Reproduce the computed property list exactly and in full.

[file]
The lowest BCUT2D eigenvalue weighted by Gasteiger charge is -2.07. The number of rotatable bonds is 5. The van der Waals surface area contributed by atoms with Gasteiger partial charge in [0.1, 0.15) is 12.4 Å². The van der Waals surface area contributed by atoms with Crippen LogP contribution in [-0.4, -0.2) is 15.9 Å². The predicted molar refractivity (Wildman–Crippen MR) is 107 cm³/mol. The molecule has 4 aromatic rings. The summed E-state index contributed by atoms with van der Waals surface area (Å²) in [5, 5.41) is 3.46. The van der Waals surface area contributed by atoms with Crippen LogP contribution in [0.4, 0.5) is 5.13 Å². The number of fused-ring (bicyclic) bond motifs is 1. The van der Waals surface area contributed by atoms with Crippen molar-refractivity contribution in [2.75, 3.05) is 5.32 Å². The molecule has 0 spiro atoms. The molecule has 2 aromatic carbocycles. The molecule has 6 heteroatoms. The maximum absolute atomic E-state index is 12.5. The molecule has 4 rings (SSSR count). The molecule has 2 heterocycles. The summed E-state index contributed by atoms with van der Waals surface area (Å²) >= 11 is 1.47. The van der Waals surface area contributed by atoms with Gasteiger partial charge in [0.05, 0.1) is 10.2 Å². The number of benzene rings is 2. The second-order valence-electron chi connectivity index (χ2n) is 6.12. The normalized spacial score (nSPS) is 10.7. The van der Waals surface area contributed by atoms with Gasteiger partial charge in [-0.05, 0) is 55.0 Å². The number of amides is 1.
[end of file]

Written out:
The lowest BCUT2D eigenvalue weighted by Gasteiger charge is -2.07. The number of rotatable bonds is 5. The van der Waals surface area contributed by atoms with Gasteiger partial charge in [0.1, 0.15) is 12.4 Å². The van der Waals surface area contributed by atoms with Crippen LogP contribution in [-0.4, -0.2) is 15.9 Å². The predicted molar refractivity (Wildman–Crippen MR) is 107 cm³/mol. The molecule has 4 aromatic rings. The summed E-state index contributed by atoms with van der Waals surface area (Å²) in [5, 5.41) is 3.46. The van der Waals surface area contributed by atoms with Crippen LogP contribution in [0.4, 0.5) is 5.13 Å². The number of fused-ring (bicyclic) bond motifs is 1. The van der Waals surface area contributed by atoms with Crippen molar-refractivity contribution in [2.75, 3.05) is 5.32 Å². The molecule has 0 spiro atoms. The molecule has 2 aromatic carbocycles. The molecule has 6 heteroatoms. The maximum absolute atomic E-state index is 12.5. The molecule has 4 rings (SSSR count). The molecule has 2 heterocycles. The summed E-state index contributed by atoms with van der Waals surface area (Å²) >= 11 is 1.47. The van der Waals surface area contributed by atoms with Gasteiger partial charge in [0.05, 0.1) is 10.2 Å². The number of benzene rings is 2. The second-order valence-electron chi connectivity index (χ2n) is 6.12. The normalized spacial score (nSPS) is 10.7. The van der Waals surface area contributed by atoms with Gasteiger partial charge in [-0.05, 0) is 55.0 Å². The number of amides is 1.